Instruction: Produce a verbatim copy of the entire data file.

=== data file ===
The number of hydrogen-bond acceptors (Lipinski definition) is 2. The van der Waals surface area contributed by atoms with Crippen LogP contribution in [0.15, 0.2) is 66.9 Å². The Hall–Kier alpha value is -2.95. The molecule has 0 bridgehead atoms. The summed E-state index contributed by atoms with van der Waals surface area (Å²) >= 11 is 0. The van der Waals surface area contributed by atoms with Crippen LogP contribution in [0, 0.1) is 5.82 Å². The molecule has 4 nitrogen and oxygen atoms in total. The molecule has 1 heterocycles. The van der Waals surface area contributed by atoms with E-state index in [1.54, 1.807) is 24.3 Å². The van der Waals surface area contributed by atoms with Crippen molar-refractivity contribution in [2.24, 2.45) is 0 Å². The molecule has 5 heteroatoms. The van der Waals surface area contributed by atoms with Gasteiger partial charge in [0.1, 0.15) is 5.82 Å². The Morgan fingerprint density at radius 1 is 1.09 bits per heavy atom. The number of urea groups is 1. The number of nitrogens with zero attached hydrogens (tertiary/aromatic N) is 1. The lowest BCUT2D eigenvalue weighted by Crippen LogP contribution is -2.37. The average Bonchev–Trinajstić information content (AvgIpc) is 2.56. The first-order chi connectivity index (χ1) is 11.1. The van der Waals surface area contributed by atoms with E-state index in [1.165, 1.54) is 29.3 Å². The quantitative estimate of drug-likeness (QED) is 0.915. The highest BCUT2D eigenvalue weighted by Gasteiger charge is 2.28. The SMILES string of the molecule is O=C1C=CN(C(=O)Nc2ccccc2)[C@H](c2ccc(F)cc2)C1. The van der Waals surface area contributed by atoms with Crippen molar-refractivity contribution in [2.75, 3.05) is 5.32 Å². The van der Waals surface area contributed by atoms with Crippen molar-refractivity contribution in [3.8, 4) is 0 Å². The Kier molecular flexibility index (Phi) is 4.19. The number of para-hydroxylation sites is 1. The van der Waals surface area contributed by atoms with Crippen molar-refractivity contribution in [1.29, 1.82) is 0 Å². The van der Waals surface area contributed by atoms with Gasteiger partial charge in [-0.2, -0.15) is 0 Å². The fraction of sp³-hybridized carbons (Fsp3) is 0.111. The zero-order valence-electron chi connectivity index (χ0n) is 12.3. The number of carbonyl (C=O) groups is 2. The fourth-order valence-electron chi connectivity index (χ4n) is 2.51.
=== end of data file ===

The number of hydrogen-bond acceptors (Lipinski definition) is 2. The van der Waals surface area contributed by atoms with Crippen LogP contribution in [0.15, 0.2) is 66.9 Å². The Hall–Kier alpha value is -2.95. The molecule has 0 bridgehead atoms. The summed E-state index contributed by atoms with van der Waals surface area (Å²) >= 11 is 0. The van der Waals surface area contributed by atoms with Crippen LogP contribution in [0, 0.1) is 5.82 Å². The molecule has 4 nitrogen and oxygen atoms in total. The molecule has 1 heterocycles. The van der Waals surface area contributed by atoms with E-state index in [1.54, 1.807) is 24.3 Å². The van der Waals surface area contributed by atoms with Crippen molar-refractivity contribution in [2.24, 2.45) is 0 Å². The molecule has 5 heteroatoms. The van der Waals surface area contributed by atoms with Gasteiger partial charge in [0.1, 0.15) is 5.82 Å². The Morgan fingerprint density at radius 1 is 1.09 bits per heavy atom. The number of urea groups is 1. The number of nitrogens with zero attached hydrogens (tertiary/aromatic N) is 1. The lowest BCUT2D eigenvalue weighted by Crippen LogP contribution is -2.37. The average Bonchev–Trinajstić information content (AvgIpc) is 2.56. The first-order chi connectivity index (χ1) is 11.1. The van der Waals surface area contributed by atoms with E-state index in [1.165, 1.54) is 29.3 Å². The quantitative estimate of drug-likeness (QED) is 0.915. The highest BCUT2D eigenvalue weighted by Gasteiger charge is 2.28. The SMILES string of the molecule is O=C1C=CN(C(=O)Nc2ccccc2)[C@H](c2ccc(F)cc2)C1. The van der Waals surface area contributed by atoms with Crippen molar-refractivity contribution in [2.75, 3.05) is 5.32 Å². The van der Waals surface area contributed by atoms with Crippen molar-refractivity contribution in [3.8, 4) is 0 Å². The Kier molecular flexibility index (Phi) is 4.19. The number of para-hydroxylation sites is 1. The van der Waals surface area contributed by atoms with Crippen molar-refractivity contribution in [1.29, 1.82) is 0 Å². The van der Waals surface area contributed by atoms with Gasteiger partial charge in [-0.2, -0.15) is 0 Å². The fraction of sp³-hybridized carbons (Fsp3) is 0.111. The zero-order valence-electron chi connectivity index (χ0n) is 12.3. The number of carbonyl (C=O) groups is 2. The fourth-order valence-electron chi connectivity index (χ4n) is 2.51.